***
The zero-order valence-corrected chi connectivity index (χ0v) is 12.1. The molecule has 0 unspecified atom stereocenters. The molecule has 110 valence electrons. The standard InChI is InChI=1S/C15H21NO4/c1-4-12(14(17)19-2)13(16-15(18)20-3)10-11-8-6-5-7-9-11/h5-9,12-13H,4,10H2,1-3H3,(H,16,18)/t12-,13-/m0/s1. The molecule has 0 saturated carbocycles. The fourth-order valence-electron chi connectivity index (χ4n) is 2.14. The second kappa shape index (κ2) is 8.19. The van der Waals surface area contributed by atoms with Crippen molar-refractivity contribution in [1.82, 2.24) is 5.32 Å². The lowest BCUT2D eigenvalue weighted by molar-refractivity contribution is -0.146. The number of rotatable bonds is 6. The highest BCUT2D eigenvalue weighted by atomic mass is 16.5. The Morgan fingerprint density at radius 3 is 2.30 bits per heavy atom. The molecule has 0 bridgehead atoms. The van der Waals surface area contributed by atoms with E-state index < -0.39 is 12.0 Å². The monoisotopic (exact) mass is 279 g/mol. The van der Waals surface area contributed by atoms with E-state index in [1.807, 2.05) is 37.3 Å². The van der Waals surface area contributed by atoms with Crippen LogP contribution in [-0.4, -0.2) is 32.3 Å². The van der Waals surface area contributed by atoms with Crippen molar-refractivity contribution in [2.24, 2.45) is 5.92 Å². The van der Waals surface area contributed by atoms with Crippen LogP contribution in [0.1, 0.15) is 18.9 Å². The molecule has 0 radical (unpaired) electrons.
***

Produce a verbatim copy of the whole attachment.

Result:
The zero-order valence-corrected chi connectivity index (χ0v) is 12.1. The molecule has 0 unspecified atom stereocenters. The molecule has 110 valence electrons. The standard InChI is InChI=1S/C15H21NO4/c1-4-12(14(17)19-2)13(16-15(18)20-3)10-11-8-6-5-7-9-11/h5-9,12-13H,4,10H2,1-3H3,(H,16,18)/t12-,13-/m0/s1. The molecule has 0 saturated carbocycles. The fourth-order valence-electron chi connectivity index (χ4n) is 2.14. The second kappa shape index (κ2) is 8.19. The van der Waals surface area contributed by atoms with Crippen molar-refractivity contribution in [1.82, 2.24) is 5.32 Å². The lowest BCUT2D eigenvalue weighted by molar-refractivity contribution is -0.146. The number of rotatable bonds is 6. The highest BCUT2D eigenvalue weighted by atomic mass is 16.5. The Morgan fingerprint density at radius 3 is 2.30 bits per heavy atom. The molecule has 0 bridgehead atoms. The van der Waals surface area contributed by atoms with E-state index < -0.39 is 12.0 Å². The monoisotopic (exact) mass is 279 g/mol. The van der Waals surface area contributed by atoms with E-state index in [1.807, 2.05) is 37.3 Å². The van der Waals surface area contributed by atoms with Crippen LogP contribution in [-0.4, -0.2) is 32.3 Å². The van der Waals surface area contributed by atoms with Crippen molar-refractivity contribution in [2.24, 2.45) is 5.92 Å². The van der Waals surface area contributed by atoms with Crippen LogP contribution in [0.1, 0.15) is 18.9 Å². The molecule has 0 radical (unpaired) electrons.